One easily demonstrable way that secular media outlets underline their secularism is on issues like euthanasia, or as they like to call it, the "right to die." Reuters reporter Sabela Ojea issued a very one-sided dispatch from Spain with a hope-and-change headline: "As Spain readies euthanasia law, dying sclerosis victim senses hope." Nowhere in the Reuters dispatch is there an opposing view, just the note that the country's traditional Catholic influence has been on the wane for 40 years.
The hype started way back in February when the New York Times’s Michael Tackett fantasized about Democratic candidate Beto O’Rourke’s campaign embodying “a sense of the possible.” The “Turning Texas Blue” dream continued with Late Show host Stephen Colbert, in March, proclaiming: “Texas might be feeling the Beto-mentum, because so far this year, O’Rourke out-raised Ted Cruz by $1.5 million.” The following is just a sampling of the out-of-control media love for Beto O’Rourke and his Quixotic attempt to turn Texas blue.
Reuters published a story on September 30 with the good news that China has begun cutting some of its tariffs. Although this is quite good news there is a mystery as to why China decided to make those cuts since until recently a trade war with the United States had been threatened.
Is there anybody responsible for this shift in trade policy? And who would that be? You can search all you want but you won't find the identify of the Invisible Man in "China to cut import tariffs on wide range of products."
The Washington Post followed the example of The New York Times with a Thursday article that played up the role of conservative Catholics in the release of a former Vatican diplomat's recent "testimony" against Pope Francis. Michelle Boorstein emphasized that "conservative Catholic media outlets have become power players by conveying the anti-Francis point of view." She also zeroed in on the role of "powerful Italian conservatives" in breaking the story.
As part of the liberal media’s obsession with Omarosa’s salacious allegations against the President from her book tour, Tuesday’s White House Press Briefing featured nearly four times as many questions about Omarosa-related topics as all other matters. Specifically, the breakdown was 39 Omarosa questions by 11 reporters to 10 questions for everything else from seven journalists (Afghanistan, Chinese influence in South America, ISIS, the Mueller probe, and Turkey).
On Monday afternoon, CNN went into full-blown panic mode directing anger and bitterness at the Daily Caller’s Saagar Enjeti and Reuters’s Roberta Rampton following President Trump’s press conference with Italian Prime Minister Giuseppe Conte in which neither U.S. reporter asked the President the questions CNN wanted them to.
The government's Friday June jobs report showed that the economy gained 213,000 seasonally adjusted payroll jobs, while the nation's unemployment rate increased from 3.8 percent to 4.0 percent, primarily because 601,000 more Americans were in the labor force. Despite the increase in overall joblessness, the rate among Hispanics fell to 4.6 percent, its lowest level in the over 45 years of that statistic's history. Unlike in recent months, during which print and online establishment press outlets have mostly recognized record lows seen in black/African-American unemployment, the press has been very quiet about June's record Hispanic low. This has been particularly true at most of its perceived gatekeepers.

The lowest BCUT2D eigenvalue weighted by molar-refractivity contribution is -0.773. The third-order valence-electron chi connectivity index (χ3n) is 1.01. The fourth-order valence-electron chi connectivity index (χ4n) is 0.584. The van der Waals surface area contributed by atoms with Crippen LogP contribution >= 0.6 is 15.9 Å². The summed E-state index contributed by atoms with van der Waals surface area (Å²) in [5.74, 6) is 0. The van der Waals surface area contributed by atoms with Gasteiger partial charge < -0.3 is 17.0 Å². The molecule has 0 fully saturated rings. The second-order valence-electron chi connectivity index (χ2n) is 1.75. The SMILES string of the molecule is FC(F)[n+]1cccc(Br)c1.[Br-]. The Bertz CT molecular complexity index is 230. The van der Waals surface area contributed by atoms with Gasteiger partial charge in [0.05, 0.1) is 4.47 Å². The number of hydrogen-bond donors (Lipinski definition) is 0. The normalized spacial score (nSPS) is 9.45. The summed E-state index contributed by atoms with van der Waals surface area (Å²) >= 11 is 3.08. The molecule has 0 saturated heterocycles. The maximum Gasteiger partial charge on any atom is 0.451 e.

Sometimes - Okay, increasingly more and more times ad infinitum - the liberal media becomes an amazing caricature of its own left wing idiocy. Let’s start with that craziness that used to be known in journalism as The Facts. In this case the facts about the shooting this past week at the Capital Gazette in Annapolis, Maryland.
An arm of the “world’s biggest news and information provider” is suggesting #MeToo helped the U.S. becoming one of the most dangerous countries in the world for women. That puts it on par with Syria – a country accused by the U.N. of government-endorsed rape.
Thursday afternoon, in a tweet which has since been deleted, Thomson Reuters Global Editor for "Breakingviews" editor Rob Cox sent out a tweet which directly blamed President Donald Trump for the mass shooting which occurred at the Capital Gazette newspaper's newsroom in Annapolis, Maryland. It read, in part: "Blood is on your hands, Mr. President." In a Thursday evening release about Cox's tweet, Reuters Editor-in-chief Steve Adler stated that "We do not condone his behavior and will take appropriate action."
An obviously agenda-driven report on extreme poverty from the Office of the United Nations High Commissioner for Human Rights accuses the U.S. under the Trump administration of, in the UN group's words, "becoming a champion of inequality." It also claims that, because of its policies, "the American dream is rapidly becoming the American illusion." As one might expect, many the press have eagerly relayed the UN group's Trump-blaming findings, even though the statistics undergirding the UN group's efforts predate Donald Trump's inauguration.
Both the Associated Press and Reuters have described today's 7-2 Supreme Court ruling in Masterpiece Cake Shop v. Colorado Civil Rights Commission as "narrowly" decided and "limited." The justification for this characterization is thin, and AP has erroneously contended that "the big issue in the case, whether a business can refuse to serve gay and lesbian people," remains undecided.